As a Court of Appeals, we operate under the familiar rule that when a district court makes a finding of fact or exercises discretion conferred upon it, we must routinely defer to the district court in these matters on appeal. We will overturn a district court's finding of fact only if it is “clearly erroneous” and its exercise of discretion only if the discretion has been “abused.” See, e.g., United States v. Agudelo, 414 F.3d 345, 348 (2d Cir.2005) (findings of fact); United States v. Rigas, 490 F.3d 208, 238 (2d Cir.2007) (exercise of discretion). While the scope of the BIA's review of findings of fact on appeal from a ruling of an IJ is similar to ours when reviewing factual findings of a district judge, the BIA's standard of review of discretionary decisions by an IJ is quite different from ours:
(i) ․ Facts determined by the immigration judge including findings as to credibility of testimony, shall be reviewed only to determine whether the findings of the immigration judge are clearly erroneous.
(ii) The Board may review questions of law, discretion, and judgment and all other issues in appeals from decisions of immigration judges de novo.
8 C.F.R. §§ 1003.1(d)(3)(i) & (ii) (emphasis added). The discretionary portion of an IJ's decision is thus reviewed by the BIA as though it were deciding the issue in the first instance.
Noble argues that the BIA erred as a matter of law by applying de novo review under subsection (ii) to overturn the IJ's finding of fact that Noble had been rehabilitated. Because it was a finding of fact, Noble contends, the BIA could do so properly only under subsection (i) and only if it concluded that the finding was clearly erroneous. Noble frames his argument as a constitutional claim of a violation of his due process rights. Pet. Br. at 15. To determine whether we have jurisdiction, however, we must “study the arguments asserted ․ [and] determine, regardless of the rhetoric employed in the petition, whether it merely quarrels over the correctness of the factual findings or justification for the discretionary choices” made by the BIA. Xiao Ji Chen, 471 F.3d at 329. Although the question of the BIA's proper standard of review does not raise a constitutional issue, Noble's argument is best interpreted to assert that we have jurisdiction because he raises a question of law-the application by the BIA of a legally erroneous standard of review. See Khan v. Gonzales, 495 F.3d 31, 35 (2d Cir.2007) (“[E]ven when the petitioner fails to invoke the rhetoric of ‘a constitutional claim’ or ‘question of law,’ our analysis of a petitioner's arguments may reveal that they do in fact raise reviewable issues.”). Although in some circumstances we do have jurisdiction to review such claims, see Barco-Sandoval v. Gonzales, 496 F.3d 132, 135 n. 5 (2d Cir.2007); Khan, 495 F.3d at 34, here, no matter how it is framed, Noble's argument mischaracterizes the nature of the agency's decision. The BIA's conclusion regarding Noble's section 212(c) application was discretionary and, therefore, beyond our jurisdiction.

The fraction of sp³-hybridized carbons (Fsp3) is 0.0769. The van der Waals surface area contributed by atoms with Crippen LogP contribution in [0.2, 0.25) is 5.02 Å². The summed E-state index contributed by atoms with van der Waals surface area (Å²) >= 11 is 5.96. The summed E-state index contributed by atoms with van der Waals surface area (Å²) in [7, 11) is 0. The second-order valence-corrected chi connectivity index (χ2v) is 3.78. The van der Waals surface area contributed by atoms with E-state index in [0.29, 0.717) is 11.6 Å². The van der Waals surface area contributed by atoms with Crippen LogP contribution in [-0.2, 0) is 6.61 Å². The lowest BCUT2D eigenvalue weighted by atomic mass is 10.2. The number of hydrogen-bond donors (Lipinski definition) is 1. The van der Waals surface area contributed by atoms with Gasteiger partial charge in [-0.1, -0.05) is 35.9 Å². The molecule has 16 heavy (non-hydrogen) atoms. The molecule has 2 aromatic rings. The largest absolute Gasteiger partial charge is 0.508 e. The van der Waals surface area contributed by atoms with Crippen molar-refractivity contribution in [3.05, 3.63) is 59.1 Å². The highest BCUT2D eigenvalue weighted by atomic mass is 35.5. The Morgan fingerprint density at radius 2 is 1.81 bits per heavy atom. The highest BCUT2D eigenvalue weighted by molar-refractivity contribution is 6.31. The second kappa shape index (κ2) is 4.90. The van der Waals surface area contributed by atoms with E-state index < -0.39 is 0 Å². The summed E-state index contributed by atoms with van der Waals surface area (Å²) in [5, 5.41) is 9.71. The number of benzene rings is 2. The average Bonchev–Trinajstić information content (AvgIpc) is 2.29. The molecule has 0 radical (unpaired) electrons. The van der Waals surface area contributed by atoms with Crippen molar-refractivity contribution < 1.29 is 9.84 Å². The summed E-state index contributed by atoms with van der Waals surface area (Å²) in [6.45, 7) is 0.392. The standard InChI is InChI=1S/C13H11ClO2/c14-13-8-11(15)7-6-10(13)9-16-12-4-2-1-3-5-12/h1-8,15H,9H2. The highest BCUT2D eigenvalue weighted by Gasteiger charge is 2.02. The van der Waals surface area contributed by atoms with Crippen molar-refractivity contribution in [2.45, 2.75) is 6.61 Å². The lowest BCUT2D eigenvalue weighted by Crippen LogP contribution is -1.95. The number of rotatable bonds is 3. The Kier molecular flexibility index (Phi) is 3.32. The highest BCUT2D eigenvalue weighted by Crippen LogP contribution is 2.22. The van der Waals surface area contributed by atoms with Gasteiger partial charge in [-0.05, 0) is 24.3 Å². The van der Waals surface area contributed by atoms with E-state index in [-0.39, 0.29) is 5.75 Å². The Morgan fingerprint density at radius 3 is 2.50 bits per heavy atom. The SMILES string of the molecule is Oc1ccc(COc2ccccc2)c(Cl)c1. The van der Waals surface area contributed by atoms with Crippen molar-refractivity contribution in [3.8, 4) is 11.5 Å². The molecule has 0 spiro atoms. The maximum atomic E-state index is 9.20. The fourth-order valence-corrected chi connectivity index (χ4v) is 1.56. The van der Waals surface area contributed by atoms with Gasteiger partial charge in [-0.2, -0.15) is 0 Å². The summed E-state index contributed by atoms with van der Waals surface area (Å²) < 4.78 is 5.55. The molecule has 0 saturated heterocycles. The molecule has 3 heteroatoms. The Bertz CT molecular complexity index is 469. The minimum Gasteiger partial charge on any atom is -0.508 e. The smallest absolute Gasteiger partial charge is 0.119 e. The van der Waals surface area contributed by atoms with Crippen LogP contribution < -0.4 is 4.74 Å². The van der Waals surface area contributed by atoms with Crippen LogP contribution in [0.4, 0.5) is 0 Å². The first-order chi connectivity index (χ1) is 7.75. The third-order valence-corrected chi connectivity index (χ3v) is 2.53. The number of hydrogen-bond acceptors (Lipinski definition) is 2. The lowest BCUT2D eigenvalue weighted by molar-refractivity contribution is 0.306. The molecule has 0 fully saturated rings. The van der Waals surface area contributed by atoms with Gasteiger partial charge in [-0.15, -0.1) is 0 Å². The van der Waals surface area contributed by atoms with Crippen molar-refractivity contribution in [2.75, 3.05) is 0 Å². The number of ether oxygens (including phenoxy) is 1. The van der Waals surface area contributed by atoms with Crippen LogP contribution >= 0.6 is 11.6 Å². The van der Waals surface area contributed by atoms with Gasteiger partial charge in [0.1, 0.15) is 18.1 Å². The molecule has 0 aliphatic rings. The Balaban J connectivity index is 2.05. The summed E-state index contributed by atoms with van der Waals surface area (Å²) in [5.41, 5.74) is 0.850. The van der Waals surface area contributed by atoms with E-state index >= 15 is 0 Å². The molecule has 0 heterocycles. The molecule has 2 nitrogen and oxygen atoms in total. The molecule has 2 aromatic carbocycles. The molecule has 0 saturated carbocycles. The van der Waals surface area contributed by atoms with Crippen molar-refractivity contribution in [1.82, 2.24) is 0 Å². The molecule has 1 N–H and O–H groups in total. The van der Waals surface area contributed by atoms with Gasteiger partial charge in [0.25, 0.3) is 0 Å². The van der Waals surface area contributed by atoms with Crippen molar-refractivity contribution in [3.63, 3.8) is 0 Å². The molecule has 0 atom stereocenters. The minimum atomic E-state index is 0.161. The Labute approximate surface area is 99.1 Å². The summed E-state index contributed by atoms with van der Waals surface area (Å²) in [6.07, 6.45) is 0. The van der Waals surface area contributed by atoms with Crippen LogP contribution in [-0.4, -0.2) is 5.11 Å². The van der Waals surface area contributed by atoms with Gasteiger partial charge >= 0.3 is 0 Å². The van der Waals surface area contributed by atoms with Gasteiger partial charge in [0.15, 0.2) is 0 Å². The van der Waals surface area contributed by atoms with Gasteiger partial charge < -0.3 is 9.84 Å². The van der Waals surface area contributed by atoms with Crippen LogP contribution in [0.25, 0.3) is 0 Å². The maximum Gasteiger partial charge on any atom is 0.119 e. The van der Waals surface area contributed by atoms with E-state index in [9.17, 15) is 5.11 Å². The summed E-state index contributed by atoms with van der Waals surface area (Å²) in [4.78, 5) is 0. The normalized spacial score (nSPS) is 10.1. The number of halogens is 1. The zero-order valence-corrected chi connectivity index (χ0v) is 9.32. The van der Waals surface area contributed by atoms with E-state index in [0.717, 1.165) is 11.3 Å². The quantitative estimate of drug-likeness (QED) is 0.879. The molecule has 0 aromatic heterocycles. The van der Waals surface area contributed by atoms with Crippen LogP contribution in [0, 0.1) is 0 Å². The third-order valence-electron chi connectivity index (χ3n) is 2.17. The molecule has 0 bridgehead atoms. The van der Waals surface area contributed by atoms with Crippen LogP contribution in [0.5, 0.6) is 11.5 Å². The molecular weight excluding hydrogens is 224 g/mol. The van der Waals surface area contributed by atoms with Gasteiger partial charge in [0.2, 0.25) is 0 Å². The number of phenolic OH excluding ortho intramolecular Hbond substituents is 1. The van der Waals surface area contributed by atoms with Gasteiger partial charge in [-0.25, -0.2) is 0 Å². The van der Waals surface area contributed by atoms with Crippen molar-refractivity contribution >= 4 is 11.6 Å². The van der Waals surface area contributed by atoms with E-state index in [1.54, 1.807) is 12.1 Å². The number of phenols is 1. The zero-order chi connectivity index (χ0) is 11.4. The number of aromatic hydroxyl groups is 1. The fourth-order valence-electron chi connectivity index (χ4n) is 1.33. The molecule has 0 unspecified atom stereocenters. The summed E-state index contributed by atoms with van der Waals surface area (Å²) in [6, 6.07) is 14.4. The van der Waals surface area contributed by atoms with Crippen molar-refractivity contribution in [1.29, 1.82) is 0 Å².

The IJ, in her decision, referred to “evidence of rehabilitation,” IJ Decision at 9, and commented on Noble's “willingness to continue his progress toward a drug-free and crime-free lifestyle.” Id. at 8. The IJ concluded that “[Noble] ha[d] finally demonstrated good efforts at rehabilitation.” Id.
The role of the BIA was to consider Noble's rehabilitation, which the IJ had examined, and weigh it with and against other relevant factor 3 in order to render an informed discretionary decision as to whether Noble should be permitted to stay. See Restrepo v. McElroy, 369 F.3d 627, 634 (2d Cir.2004) (“In evaluating a section 212(c) application, an immigration judge must balance the adverse factors evidencing an alien's undesirability as a permanent resident with the social and humane considerations presented in his behalf.”) (internal quotation marks and citation omitted). The BIA did just that. It concluded, “[W]hen we weigh the[ ] [favorable] equities against the adverse factor of his very serious criminal history and our reservations as to his rehabilitation we are constrained to find that a favorable exercise of discretion would not be in the best interests of the United States.” BIA Opinion at 3. To be sure, the BIA also expressed its view that “[t]he fact that the respondent has continued to commit crimes after the commencement of these proceedings and after receiving explicit warnings from the Immigration Judge about the potential consequences of such conduct frankly leaves us with very serious doubts as to the authenticity of the respondent's rehabilitation.” Id. But the BIA made this observation while addressing “the sole question on appeal”-“whether [Noble] merits section 212(c) relief in the exercise of discretion․” Id. at 1. It was thus exercising its discretion by balancing the equities, including rehabilitation, which, at least in this case, we do not have the power to review.